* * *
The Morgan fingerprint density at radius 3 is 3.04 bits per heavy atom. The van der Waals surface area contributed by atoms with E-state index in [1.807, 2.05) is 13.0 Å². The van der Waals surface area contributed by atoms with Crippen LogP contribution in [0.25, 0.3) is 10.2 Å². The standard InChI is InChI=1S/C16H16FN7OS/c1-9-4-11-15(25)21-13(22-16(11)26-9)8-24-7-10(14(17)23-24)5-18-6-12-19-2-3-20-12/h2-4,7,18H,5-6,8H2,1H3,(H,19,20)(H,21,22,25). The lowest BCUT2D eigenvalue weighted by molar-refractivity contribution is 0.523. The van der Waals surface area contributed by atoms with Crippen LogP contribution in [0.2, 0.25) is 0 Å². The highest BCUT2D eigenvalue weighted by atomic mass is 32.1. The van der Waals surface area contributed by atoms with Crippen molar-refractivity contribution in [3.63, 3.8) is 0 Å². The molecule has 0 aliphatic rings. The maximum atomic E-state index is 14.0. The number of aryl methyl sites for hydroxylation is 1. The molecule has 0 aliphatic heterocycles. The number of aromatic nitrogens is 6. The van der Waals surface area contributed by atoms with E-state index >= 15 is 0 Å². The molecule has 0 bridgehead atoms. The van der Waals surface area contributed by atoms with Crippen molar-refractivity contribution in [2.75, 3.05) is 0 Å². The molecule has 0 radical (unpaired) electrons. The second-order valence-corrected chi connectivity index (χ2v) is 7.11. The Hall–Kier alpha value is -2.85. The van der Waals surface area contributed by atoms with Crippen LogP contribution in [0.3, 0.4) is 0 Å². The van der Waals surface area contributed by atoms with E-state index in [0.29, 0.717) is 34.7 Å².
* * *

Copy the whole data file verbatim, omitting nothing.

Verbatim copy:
The Morgan fingerprint density at radius 3 is 3.04 bits per heavy atom. The van der Waals surface area contributed by atoms with E-state index in [1.807, 2.05) is 13.0 Å². The van der Waals surface area contributed by atoms with Crippen LogP contribution in [0.25, 0.3) is 10.2 Å². The standard InChI is InChI=1S/C16H16FN7OS/c1-9-4-11-15(25)21-13(22-16(11)26-9)8-24-7-10(14(17)23-24)5-18-6-12-19-2-3-20-12/h2-4,7,18H,5-6,8H2,1H3,(H,19,20)(H,21,22,25). The lowest BCUT2D eigenvalue weighted by molar-refractivity contribution is 0.523. The van der Waals surface area contributed by atoms with Crippen LogP contribution in [0.2, 0.25) is 0 Å². The highest BCUT2D eigenvalue weighted by atomic mass is 32.1. The van der Waals surface area contributed by atoms with Crippen molar-refractivity contribution in [3.63, 3.8) is 0 Å². The molecule has 0 aliphatic rings. The maximum atomic E-state index is 14.0. The number of aryl methyl sites for hydroxylation is 1. The molecule has 0 aliphatic heterocycles. The number of aromatic nitrogens is 6. The van der Waals surface area contributed by atoms with E-state index >= 15 is 0 Å². The molecule has 0 bridgehead atoms. The van der Waals surface area contributed by atoms with Crippen molar-refractivity contribution in [2.75, 3.05) is 0 Å². The molecule has 0 radical (unpaired) electrons. The second-order valence-corrected chi connectivity index (χ2v) is 7.11. The Hall–Kier alpha value is -2.85. The van der Waals surface area contributed by atoms with Crippen LogP contribution in [0.3, 0.4) is 0 Å². The van der Waals surface area contributed by atoms with E-state index in [0.29, 0.717) is 34.7 Å².